Editor’s Note:

I have been playing Spintires for over a year now on PC. As a result, this review is more of a comparison between that and the new Switch version. Thus, if you want a more in-depth analysis on the gameplay itself, please check out my original review of the PC version of Spintires: MudRunner over on our sister website, PC Invasion.

I fell in love with Spintires when it launched last year, and desired for it to come to Switch. Yet, I never expected it to actually happen. But, to my surprise, an announcement was made a few months ago. Fast-forward to now, and I’ve been playing the game for several hours. I’m happy to report that somehow, Saber Interactive has managed to keep the entire Spintires experience intact here on Nintendo Switch.

The Switch version of Spintires: MudRunner includes every last bit of content that has come to the other platforms. That includes the American Wilds expansion pack, which released a few weeks ago. Since I just recently dived back into the game on PC to review that pack, the experience was fresh in my mind coming into the Switch version.

As I said, everything is here. All the vehicles, all the maps, the complex physics system, and even the visuals have surprisingly remained intact (but I’ll dive more into this part specifically a little later).

Playing on Switch with the Joy-Con has been an interesting experience. This is the first proper simulator-style driving game I’ve played on Switch. I have to say, I miss having analog triggers. On PC, I play with an Xbox One controller. By comparison, the Joy-Con do feel less up to the tasks, and my inputs seemed a little more twitchy. But, it’s still quite manageable. However, they do have a bit of an edge when it comes to the exclusive HD Rumble functionality. You can feel your truck moving along the terrain as it bumps and bashes around, and when the gears shift. It’s a subtle effect but really adds to the experience.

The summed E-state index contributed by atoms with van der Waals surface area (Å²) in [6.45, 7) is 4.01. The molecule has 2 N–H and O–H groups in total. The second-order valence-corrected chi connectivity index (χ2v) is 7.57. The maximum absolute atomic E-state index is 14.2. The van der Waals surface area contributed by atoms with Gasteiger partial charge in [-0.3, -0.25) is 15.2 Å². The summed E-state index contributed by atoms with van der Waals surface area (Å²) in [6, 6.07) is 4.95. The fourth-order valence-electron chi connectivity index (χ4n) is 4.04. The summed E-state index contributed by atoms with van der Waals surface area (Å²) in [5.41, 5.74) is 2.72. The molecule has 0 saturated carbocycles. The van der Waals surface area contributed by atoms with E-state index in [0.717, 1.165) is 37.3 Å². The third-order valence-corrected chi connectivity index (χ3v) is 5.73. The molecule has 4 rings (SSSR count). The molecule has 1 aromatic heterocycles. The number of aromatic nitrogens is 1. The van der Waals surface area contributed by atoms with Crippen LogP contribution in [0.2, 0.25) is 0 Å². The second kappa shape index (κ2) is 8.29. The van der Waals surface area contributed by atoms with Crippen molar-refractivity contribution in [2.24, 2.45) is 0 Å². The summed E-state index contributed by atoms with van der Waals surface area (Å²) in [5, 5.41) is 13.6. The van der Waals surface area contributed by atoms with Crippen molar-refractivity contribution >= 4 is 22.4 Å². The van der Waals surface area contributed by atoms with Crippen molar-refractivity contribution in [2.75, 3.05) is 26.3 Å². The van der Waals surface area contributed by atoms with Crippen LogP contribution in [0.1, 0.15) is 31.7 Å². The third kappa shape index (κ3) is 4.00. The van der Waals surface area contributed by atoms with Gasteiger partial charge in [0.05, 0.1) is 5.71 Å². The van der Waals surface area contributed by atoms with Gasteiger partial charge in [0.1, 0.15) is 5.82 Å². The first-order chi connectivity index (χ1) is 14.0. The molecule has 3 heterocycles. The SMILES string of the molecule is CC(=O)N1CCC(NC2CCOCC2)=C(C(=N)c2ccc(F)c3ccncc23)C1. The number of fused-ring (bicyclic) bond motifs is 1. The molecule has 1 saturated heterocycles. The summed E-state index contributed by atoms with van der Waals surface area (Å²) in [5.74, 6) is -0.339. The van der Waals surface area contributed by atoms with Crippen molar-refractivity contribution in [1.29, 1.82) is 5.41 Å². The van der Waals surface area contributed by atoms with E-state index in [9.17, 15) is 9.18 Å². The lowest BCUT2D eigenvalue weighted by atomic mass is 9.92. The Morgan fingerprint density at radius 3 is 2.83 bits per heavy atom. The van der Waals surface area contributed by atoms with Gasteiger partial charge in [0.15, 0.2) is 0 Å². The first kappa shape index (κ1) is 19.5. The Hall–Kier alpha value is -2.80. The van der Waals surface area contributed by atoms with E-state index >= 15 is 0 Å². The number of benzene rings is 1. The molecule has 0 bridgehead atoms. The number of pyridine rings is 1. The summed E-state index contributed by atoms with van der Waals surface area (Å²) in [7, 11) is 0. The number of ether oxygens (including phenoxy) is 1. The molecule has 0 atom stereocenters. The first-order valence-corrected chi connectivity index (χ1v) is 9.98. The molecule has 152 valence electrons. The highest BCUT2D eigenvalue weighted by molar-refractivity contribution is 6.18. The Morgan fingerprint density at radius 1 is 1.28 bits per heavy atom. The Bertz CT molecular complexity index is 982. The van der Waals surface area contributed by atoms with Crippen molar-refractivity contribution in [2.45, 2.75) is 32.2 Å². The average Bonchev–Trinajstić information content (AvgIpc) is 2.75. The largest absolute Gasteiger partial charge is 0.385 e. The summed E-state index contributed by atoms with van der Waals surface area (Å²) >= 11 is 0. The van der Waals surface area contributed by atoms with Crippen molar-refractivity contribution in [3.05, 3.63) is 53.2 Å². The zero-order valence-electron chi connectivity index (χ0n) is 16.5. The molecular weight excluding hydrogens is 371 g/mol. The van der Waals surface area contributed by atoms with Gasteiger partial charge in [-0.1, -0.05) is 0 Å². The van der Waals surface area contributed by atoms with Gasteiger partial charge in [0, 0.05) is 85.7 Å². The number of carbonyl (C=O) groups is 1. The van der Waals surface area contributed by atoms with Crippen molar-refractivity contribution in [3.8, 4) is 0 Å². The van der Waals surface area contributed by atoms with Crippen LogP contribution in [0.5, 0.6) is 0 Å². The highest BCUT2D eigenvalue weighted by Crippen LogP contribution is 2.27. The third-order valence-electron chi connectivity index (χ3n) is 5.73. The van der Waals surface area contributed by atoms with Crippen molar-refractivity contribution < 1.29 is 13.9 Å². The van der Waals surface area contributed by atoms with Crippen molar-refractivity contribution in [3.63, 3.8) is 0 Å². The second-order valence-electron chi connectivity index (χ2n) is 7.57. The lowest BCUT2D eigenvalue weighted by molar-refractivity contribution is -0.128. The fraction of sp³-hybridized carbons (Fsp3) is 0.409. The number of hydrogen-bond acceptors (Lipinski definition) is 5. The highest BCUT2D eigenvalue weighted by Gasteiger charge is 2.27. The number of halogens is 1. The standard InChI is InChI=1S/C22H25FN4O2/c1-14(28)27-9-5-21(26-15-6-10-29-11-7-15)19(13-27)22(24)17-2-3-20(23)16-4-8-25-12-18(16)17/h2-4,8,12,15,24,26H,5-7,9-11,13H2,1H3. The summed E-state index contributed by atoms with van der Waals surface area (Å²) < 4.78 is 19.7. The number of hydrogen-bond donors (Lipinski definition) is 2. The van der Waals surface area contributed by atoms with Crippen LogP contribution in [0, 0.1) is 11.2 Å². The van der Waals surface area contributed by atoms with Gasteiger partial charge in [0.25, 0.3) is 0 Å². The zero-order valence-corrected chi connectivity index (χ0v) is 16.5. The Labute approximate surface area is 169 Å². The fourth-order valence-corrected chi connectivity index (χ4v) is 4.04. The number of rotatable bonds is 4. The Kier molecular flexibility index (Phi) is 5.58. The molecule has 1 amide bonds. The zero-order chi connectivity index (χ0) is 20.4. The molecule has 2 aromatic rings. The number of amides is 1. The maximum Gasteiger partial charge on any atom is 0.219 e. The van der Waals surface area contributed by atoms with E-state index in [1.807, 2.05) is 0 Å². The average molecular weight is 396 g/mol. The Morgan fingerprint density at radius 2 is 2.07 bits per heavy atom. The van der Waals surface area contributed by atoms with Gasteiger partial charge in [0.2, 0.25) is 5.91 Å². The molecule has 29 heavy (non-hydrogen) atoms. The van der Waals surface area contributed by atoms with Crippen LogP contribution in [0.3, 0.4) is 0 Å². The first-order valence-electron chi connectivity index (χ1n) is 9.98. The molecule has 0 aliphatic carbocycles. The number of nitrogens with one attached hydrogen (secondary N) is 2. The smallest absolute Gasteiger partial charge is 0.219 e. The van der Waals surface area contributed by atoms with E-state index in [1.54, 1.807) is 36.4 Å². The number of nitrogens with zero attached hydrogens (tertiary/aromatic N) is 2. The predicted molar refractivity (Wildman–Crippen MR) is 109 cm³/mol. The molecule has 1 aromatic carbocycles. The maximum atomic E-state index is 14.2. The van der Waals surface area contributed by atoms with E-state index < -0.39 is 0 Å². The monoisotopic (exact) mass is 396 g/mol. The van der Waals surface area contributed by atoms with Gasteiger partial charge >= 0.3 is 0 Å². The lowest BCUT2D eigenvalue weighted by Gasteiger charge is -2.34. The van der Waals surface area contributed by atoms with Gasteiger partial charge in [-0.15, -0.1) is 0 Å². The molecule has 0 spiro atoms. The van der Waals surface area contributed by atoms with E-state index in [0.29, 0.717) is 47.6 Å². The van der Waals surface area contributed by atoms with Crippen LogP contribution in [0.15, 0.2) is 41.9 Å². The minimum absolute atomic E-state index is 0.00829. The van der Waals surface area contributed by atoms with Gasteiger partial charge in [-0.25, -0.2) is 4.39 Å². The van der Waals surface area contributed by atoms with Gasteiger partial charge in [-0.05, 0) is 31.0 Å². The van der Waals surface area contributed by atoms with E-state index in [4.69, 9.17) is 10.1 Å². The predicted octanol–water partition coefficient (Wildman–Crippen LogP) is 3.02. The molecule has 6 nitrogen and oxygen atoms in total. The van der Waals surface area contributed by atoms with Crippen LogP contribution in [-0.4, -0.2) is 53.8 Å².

If you’ve never played Spintires before, then you should know that this is a very slow game. The goal is to navigate your vehicles through a sandbox-style map of the Russian (and American) backwoods, with the main objective being to deliver logs to the Lumber Mills. On paper that may sound simple, but it isn’t. The game is called Spintires for a reason, as you often spend a lot of time getting stuck in the mud and thick shrubbery. This is the main reason why I wanted a Switch version of the game, as getting to play portably would give me a chance to make some progress in small increments. This really is a game that can sap hours away from you if you’re not careful. So, having it on the go makes it a lot more manageable.

On that note, the experience does carry over well to handheld mode. Though, this is where the one major shortcoming of the Switch version becomes clear: the resolution.